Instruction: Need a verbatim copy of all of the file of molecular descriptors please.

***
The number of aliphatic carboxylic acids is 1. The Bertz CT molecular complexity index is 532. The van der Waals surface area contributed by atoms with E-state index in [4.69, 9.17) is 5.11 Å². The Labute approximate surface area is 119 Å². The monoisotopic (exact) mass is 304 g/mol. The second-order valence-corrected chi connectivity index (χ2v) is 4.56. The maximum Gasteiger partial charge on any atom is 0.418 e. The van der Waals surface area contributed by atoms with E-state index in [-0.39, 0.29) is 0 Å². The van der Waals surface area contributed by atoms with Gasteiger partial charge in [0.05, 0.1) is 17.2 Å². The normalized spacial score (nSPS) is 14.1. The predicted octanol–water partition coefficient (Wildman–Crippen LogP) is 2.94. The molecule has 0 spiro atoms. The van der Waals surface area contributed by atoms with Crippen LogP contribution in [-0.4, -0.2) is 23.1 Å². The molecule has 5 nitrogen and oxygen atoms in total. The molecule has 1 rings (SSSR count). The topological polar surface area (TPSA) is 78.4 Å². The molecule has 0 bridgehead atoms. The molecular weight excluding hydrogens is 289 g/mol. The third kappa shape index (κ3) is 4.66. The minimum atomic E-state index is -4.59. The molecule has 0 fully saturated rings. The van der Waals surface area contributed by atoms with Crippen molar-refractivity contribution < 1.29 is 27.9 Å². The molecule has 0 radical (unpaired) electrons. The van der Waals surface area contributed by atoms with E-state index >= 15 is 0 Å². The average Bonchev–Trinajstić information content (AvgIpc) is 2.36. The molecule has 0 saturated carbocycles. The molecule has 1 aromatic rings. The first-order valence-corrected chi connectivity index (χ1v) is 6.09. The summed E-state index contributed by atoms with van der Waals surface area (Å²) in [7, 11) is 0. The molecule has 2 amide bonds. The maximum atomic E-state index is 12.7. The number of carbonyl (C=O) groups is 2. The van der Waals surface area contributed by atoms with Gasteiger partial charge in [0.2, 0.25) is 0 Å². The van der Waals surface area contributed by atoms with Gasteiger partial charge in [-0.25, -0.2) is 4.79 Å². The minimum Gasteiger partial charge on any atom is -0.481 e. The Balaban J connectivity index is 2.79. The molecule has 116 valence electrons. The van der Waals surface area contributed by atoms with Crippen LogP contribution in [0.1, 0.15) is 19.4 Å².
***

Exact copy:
The number of aliphatic carboxylic acids is 1. The Bertz CT molecular complexity index is 532. The van der Waals surface area contributed by atoms with E-state index in [4.69, 9.17) is 5.11 Å². The Labute approximate surface area is 119 Å². The monoisotopic (exact) mass is 304 g/mol. The second-order valence-corrected chi connectivity index (χ2v) is 4.56. The maximum Gasteiger partial charge on any atom is 0.418 e. The van der Waals surface area contributed by atoms with E-state index in [-0.39, 0.29) is 0 Å². The van der Waals surface area contributed by atoms with Gasteiger partial charge in [0.05, 0.1) is 17.2 Å². The normalized spacial score (nSPS) is 14.1. The predicted octanol–water partition coefficient (Wildman–Crippen LogP) is 2.94. The molecule has 0 spiro atoms. The van der Waals surface area contributed by atoms with Crippen LogP contribution in [-0.4, -0.2) is 23.1 Å². The molecule has 5 nitrogen and oxygen atoms in total. The molecule has 1 rings (SSSR count). The topological polar surface area (TPSA) is 78.4 Å². The molecule has 0 bridgehead atoms. The molecular weight excluding hydrogens is 289 g/mol. The third kappa shape index (κ3) is 4.66. The minimum atomic E-state index is -4.59. The molecule has 0 fully saturated rings. The van der Waals surface area contributed by atoms with Crippen molar-refractivity contribution < 1.29 is 27.9 Å². The molecule has 0 radical (unpaired) electrons. The van der Waals surface area contributed by atoms with E-state index >= 15 is 0 Å². The average Bonchev–Trinajstić information content (AvgIpc) is 2.36. The molecule has 0 saturated carbocycles. The molecule has 1 aromatic rings. The first-order valence-corrected chi connectivity index (χ1v) is 6.09. The summed E-state index contributed by atoms with van der Waals surface area (Å²) in [7, 11) is 0. The molecule has 2 amide bonds. The maximum atomic E-state index is 12.7. The number of carbonyl (C=O) groups is 2. The van der Waals surface area contributed by atoms with Gasteiger partial charge in [0.2, 0.25) is 0 Å². The van der Waals surface area contributed by atoms with Gasteiger partial charge in [-0.25, -0.2) is 4.79 Å². The minimum Gasteiger partial charge on any atom is -0.481 e. The Balaban J connectivity index is 2.79. The molecule has 116 valence electrons. The van der Waals surface area contributed by atoms with Crippen LogP contribution in [0.1, 0.15) is 19.4 Å².